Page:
Once you stop being angry at everything you will start trying to make deals that really can’t be done.  Stuff like allowing the cancelation only if the story can get a proper conclusion or a spin-off mini-series. Most see the mini-series as a great way for a franchise to build on an existing fan base in a low risk environment. This is so true that comic companies are all for it, as long as they can make some money on it. Many grieving fans feel if they can a mini-series the franchise can get a renewed lease on life because if the mini’s sale well enough they will either get more mini’s or even the coveted ongoing.

It worked for them, oh wait...

It worked for them, oh wait...

There is nothing wrong with wanting a mini-series after a cancelation it’s the way you ask for it. You cannot try to make a deal with a corporation over it. They are going to cancel the title anyway, unless you get a Spider-girl type save, and all this bargaining does is make you feel more optimistic about the impending cancelation.

Now bargaining can take a different direction. You could bond with fellow fans in the community and make a un-cancelation movement, which at heart, is a bargain. You are essentially saying we’ll increase the sale of the book if you save it. While this has worked for some books like Spider-girl, it most often fails or doesn’t last. The big problem with this type of bargain is that it’s a temporary fix at best. Unless you can sustain the increase sales, the book will get canceled once again.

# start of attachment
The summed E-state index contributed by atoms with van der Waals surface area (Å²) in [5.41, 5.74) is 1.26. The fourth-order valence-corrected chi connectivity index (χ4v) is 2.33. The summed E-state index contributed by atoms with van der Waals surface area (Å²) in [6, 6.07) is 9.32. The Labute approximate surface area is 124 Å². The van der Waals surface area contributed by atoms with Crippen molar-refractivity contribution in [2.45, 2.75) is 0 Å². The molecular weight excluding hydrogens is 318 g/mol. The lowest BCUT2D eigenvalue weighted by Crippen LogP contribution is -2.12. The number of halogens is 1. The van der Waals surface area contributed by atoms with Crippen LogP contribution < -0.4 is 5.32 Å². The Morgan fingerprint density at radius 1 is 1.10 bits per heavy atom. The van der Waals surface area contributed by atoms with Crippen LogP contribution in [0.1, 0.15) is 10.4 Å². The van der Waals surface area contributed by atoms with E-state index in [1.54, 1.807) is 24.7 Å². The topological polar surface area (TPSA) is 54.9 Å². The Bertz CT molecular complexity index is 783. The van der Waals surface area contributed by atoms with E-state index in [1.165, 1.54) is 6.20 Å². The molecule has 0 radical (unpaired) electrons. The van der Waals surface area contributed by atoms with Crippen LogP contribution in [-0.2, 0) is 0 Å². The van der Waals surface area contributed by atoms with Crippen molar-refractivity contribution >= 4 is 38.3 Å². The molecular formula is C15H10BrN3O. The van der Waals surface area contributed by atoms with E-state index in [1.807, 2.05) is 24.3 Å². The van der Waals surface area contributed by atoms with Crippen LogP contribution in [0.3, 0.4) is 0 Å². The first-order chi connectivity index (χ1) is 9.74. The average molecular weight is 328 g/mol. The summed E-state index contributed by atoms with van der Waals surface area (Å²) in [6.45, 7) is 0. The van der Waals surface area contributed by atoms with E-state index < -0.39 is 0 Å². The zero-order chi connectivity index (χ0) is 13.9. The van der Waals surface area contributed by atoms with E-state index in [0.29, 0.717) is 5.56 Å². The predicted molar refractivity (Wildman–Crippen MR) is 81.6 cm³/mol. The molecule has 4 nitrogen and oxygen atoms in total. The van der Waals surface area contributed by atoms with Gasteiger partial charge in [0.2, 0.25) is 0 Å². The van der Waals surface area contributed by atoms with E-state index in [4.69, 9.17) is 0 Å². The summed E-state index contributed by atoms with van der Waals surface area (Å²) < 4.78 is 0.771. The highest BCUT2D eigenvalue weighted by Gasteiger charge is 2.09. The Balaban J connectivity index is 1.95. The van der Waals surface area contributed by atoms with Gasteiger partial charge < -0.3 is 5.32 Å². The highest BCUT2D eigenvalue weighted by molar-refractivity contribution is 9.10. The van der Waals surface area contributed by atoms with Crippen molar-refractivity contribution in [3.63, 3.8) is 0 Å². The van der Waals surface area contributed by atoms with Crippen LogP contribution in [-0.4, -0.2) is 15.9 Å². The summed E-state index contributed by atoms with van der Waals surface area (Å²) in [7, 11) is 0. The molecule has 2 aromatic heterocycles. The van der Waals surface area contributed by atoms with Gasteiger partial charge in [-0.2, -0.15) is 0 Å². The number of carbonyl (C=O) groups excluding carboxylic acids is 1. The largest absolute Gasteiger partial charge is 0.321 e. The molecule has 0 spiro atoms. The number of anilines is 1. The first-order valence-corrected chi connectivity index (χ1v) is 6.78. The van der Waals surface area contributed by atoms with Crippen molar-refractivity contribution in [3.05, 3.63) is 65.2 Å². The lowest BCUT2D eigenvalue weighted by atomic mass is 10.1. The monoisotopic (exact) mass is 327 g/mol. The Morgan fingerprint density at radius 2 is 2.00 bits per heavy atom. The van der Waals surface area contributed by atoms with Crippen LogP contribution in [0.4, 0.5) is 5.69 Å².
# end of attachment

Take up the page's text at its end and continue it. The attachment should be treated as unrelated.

Brought back after a year...and lasted less than a year

You will reach a point when you finally come to the conclusion that bargaining doesn’t do anything to help your cause. This is a dark point as you are now entering the lowest of lows:

Depression

“I can’t believe it. This is the second to last issue of Agent of Atlas. There hasn’t been any word mini-series or conclusion. It’s truly over. I think I am done with comics now, guys. There is no reason for me to continue reading now.”

Depression is the lowest you’ll get, that is the good news. The bad news is that you might lose faith in the comic industry. It’s hard to go back to an industry that has been worked against something you loved. It really is. The system is cruel and can kill a title. There is only one way out of this state and that is looking back on your past experience of the book. Remember the enjoyment you’ve had reading the series and be sure to get any eventual hardcover/paperback collections. You might get lucky and sales in trade might encourage a future mini-series. Just take solace in that they can never take your enjoyment away.

You will eventually get past depression, but it might take some work. Maybe finding a new series that will capture your attention will help your depression. I do suggest go for a major title that cancelations rarely hit. Besides remember even X-men (Uncanny X-men) was canceled for a while. So who knows? Your series might experience a rebirth and catch fire to become a flagship.

Look there’s Wolverine. Noticing a trend yet?

Acceptance

“You know what? I am alright with Agents getting canceled. I’ve gotten several mini-series out of it and even a back-up feature. This may not be ideal but I can dig it.”

You have finally come to the end of your journey.  You are now accepting the cancelation and you are fine with it. You see the positives from the axe and you are okay with the industry itself. You understand that it isn’t evil like you think. It’s a business trying to survive and poor selling book isn’t good for them.  Also you now have more money to spend on trying to find a new series. This is a start of a new journey. The world is full of comics and they are all looking for new readers. Go out and experiment. Break out of your norms and find something you might enjoy.

It has Wolverine and Deadpool. Chances are it won’t get canceled anytime soon

Just hope the new series isn’t on the bubble.